Well, now you are newly single. Your friends are trying to set you up with someone new, but it doesn’t have that same feeling to it. No offense to Aramis Ramirez – who, by the way, is a huge upgrade from Casey McGehee and I don’t care how much you like McGehee or how nice he is – but Ramirez’s signing in no way compares to how we felt when we traded for Marcum (a battle-tested arm from the AL East) and Greinke (I was literally checking my phone for updates as I sped from Green Bay to Madison upon hearing about this trade). Instead of looking forward to another year of watching possibly the best hitting duo in baseball, we have one of them heading for greener pastures and one looking at a 50-game suspension.
(To keep the relationship parallel going, finding out Braun tested positive for some banned substance would be like finding out your ex cheated on you and then gave you herpes – that one’s pretty clear-cut)
So why even bother with a new relationship when the fallout from the last one still stings?
Because this could be the one.
I know what you’re thinking. I must be nuts to have such optimistic feelings about 2012. Just bear with me for a moment. While the glaring differences between last year’s Brewers and this year’s seem to suggest a precipitous fall, I see things quite differently. Let me tell you why. (Thanks to fangraphs.com and baseball-reference.com for the following stats)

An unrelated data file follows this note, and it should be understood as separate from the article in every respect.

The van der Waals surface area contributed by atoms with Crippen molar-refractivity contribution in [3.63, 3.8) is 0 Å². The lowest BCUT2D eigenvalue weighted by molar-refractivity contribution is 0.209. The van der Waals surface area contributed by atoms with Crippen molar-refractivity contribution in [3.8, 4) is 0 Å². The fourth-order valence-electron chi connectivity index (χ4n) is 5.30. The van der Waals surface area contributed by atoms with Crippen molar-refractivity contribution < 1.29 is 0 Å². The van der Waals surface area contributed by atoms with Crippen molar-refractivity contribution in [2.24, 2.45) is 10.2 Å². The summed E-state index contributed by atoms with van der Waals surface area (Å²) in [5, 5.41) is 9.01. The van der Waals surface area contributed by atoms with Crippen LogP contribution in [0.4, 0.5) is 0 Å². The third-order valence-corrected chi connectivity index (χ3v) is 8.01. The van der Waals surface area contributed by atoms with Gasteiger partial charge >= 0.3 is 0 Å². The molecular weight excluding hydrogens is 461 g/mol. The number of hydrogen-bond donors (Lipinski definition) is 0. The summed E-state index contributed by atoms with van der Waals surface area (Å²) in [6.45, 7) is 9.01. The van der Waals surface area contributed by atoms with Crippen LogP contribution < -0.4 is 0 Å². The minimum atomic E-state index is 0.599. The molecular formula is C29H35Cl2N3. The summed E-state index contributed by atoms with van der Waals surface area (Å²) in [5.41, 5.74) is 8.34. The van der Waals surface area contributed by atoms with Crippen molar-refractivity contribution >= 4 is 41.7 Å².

1) No more Yuniesky Betancourt. The only hole bigger than the one in Betancourt’s swing was the one that resided where a team’s shortstop should typically be playing. Alex Gonzalez provides similar value at the plate (Gonzalez OBP+ was 76 in 2011, Betancourt’s was 75) while adding defensive value on a team that so desperately needed to improve the defense of the left side of the infield. In fact, Gonzalez’s UZR/150 of -0.3 was his worst since 2005 (and only his second year with a negative UZR/150) while Betancourt’s UZR/150 of -7.4 was his best since 2007. Basically, Gonzalez at his worst is still much better than Betancourt at his best. And Gonzalez’s noticeably superior defensive metrics don’t even tell the whole story – truth is, Gonzalez makes a play on a lot of balls that easily get to the outfield with Yuni out there. Upgrade.